The in vitro expression level of interleukin-8 (IL-8) correlates with the metastatic potential of human melanoma cells. The purpose of this study was to determine whether the expression level of IL-8 in human melanoma cells is influenced by the organ microenvironment A375P cells, a low metastatic human melanoma, and A375SM cells, a highly metastatic variant, were injected into the subcutis (s.c), spleen (to produce liver metastases), and lateral tail vein (to produce lung metastases) of athymic nude mice. Northern blot and immunohistochemical analyses determined that s.c. tumors, lung lesions, and liver lesions expressed high, intermediate, and low IL-8, mRNA, and protein, respectively. This differential regulation of IL-8 was not due to the size or density of the lesions or to selection of subpopulations of cells. We based this conclusion on the results of three experiments: (a) melanoma cell lines established in culture from in vivo-growing tumors exhibited similar levels of IL-8 mRNA transcripts; (b) in a crossover experiment, the level of IL-8 mRNA was always high in A375 tumors reestablished in the skin and low in the tumors reestablished in the liver, regardless of whether the melanoma cells had been first harvested from s.c. or liver tumors; and (c) A375 melanoma cells cocul-tured with human keratinocytes produced high levels of IL-8 protein, whereas A375 cells cocultured with highly differentiated human hepatoma cells produced decreased levels. When A375P cells were then incubated with cytokines associated with keratinocytes (IL-1 and interferon β) or hepatocytes (transforming growth factor α or β), IL-1 enhanced the production of IL-8 protein, whereas TGF-β decreased its production. These data show that IL-8 expression in melanoma cells is modulated by local host factors.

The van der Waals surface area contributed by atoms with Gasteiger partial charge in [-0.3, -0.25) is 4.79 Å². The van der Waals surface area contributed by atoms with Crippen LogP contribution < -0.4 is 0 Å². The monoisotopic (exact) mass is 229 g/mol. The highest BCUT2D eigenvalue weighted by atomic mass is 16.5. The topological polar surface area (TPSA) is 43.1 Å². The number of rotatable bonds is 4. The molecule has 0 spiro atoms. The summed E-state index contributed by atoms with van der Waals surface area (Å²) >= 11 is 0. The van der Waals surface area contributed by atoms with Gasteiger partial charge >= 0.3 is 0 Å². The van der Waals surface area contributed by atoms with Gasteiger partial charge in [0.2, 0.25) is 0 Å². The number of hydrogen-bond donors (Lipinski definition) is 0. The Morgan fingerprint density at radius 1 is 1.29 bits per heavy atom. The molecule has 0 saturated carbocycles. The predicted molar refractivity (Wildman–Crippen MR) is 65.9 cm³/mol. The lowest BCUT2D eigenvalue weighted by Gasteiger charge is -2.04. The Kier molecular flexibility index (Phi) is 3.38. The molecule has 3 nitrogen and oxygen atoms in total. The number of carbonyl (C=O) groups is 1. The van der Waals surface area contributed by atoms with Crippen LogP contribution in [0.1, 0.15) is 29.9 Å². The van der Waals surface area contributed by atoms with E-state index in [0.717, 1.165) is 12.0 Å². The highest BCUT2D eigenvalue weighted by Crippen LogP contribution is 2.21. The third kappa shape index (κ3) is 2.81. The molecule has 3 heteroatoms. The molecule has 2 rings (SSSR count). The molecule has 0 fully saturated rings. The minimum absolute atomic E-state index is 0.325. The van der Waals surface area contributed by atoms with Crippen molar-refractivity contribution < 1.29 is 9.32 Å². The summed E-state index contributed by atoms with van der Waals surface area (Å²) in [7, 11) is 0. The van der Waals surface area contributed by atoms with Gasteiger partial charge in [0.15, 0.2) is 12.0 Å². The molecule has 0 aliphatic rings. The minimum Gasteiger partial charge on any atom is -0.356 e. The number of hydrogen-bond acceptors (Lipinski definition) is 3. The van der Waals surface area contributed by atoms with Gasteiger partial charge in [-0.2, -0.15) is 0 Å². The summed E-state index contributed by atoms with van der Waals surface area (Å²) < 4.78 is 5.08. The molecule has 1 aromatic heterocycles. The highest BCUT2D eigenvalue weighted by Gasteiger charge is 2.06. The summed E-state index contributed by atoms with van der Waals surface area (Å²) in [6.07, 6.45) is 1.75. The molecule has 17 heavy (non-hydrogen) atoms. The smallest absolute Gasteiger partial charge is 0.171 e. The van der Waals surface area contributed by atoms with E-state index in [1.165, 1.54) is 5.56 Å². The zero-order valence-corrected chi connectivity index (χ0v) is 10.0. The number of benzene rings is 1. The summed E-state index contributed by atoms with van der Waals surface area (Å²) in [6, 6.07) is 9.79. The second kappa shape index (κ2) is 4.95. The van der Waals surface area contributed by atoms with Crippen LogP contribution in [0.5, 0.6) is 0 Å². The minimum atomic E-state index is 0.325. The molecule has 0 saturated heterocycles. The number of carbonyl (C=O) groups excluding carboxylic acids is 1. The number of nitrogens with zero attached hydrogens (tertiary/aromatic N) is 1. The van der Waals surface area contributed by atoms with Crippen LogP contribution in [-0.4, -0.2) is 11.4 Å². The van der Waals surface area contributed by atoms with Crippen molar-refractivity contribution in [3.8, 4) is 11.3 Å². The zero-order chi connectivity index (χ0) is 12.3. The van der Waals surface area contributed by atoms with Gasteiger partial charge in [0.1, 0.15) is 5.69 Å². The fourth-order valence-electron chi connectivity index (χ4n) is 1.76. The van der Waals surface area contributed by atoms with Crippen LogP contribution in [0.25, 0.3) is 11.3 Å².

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|Published - 1 Jun 1995